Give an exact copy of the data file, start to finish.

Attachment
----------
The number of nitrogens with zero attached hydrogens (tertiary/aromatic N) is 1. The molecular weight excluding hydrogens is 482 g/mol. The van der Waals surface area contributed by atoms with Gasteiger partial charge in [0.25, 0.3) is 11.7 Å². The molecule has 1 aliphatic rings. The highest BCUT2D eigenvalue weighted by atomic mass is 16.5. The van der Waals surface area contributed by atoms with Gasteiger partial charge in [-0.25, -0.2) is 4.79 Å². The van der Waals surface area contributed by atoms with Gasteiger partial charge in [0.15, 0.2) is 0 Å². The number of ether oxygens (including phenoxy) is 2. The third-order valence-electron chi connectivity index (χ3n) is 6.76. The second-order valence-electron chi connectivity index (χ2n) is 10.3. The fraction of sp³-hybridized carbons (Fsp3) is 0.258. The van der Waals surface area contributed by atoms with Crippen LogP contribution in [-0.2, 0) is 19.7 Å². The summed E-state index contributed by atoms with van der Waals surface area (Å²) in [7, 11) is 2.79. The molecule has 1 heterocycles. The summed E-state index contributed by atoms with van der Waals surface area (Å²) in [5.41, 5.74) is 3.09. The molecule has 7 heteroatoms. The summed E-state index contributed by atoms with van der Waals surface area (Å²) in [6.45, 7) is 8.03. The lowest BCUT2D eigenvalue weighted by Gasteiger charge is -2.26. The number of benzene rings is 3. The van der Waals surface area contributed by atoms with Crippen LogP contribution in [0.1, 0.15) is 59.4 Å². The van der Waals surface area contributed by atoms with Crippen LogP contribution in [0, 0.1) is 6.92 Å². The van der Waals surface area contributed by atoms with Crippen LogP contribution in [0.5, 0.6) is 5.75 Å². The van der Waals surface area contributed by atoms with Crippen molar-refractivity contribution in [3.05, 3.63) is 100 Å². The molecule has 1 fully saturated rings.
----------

The number of nitrogens with zero attached hydrogens (tertiary/aromatic N) is 1. The molecular weight excluding hydrogens is 482 g/mol. The van der Waals surface area contributed by atoms with Gasteiger partial charge in [0.25, 0.3) is 11.7 Å². The molecule has 1 aliphatic rings. The highest BCUT2D eigenvalue weighted by atomic mass is 16.5. The van der Waals surface area contributed by atoms with Gasteiger partial charge in [-0.25, -0.2) is 4.79 Å². The van der Waals surface area contributed by atoms with Gasteiger partial charge in [0.15, 0.2) is 0 Å². The number of ether oxygens (including phenoxy) is 2. The third-order valence-electron chi connectivity index (χ3n) is 6.76. The second-order valence-electron chi connectivity index (χ2n) is 10.3. The fraction of sp³-hybridized carbons (Fsp3) is 0.258. The van der Waals surface area contributed by atoms with Crippen LogP contribution in [-0.2, 0) is 19.7 Å². The summed E-state index contributed by atoms with van der Waals surface area (Å²) in [7, 11) is 2.79. The molecule has 1 heterocycles. The summed E-state index contributed by atoms with van der Waals surface area (Å²) in [5.41, 5.74) is 3.09. The molecule has 7 heteroatoms. The summed E-state index contributed by atoms with van der Waals surface area (Å²) in [6.45, 7) is 8.03. The lowest BCUT2D eigenvalue weighted by Gasteiger charge is -2.26. The number of benzene rings is 3. The van der Waals surface area contributed by atoms with Crippen LogP contribution in [0.1, 0.15) is 59.4 Å². The van der Waals surface area contributed by atoms with Crippen LogP contribution in [0, 0.1) is 6.92 Å². The van der Waals surface area contributed by atoms with Crippen LogP contribution in [0.5, 0.6) is 5.75 Å². The van der Waals surface area contributed by atoms with Crippen molar-refractivity contribution in [3.05, 3.63) is 100 Å². The molecule has 1 fully saturated rings.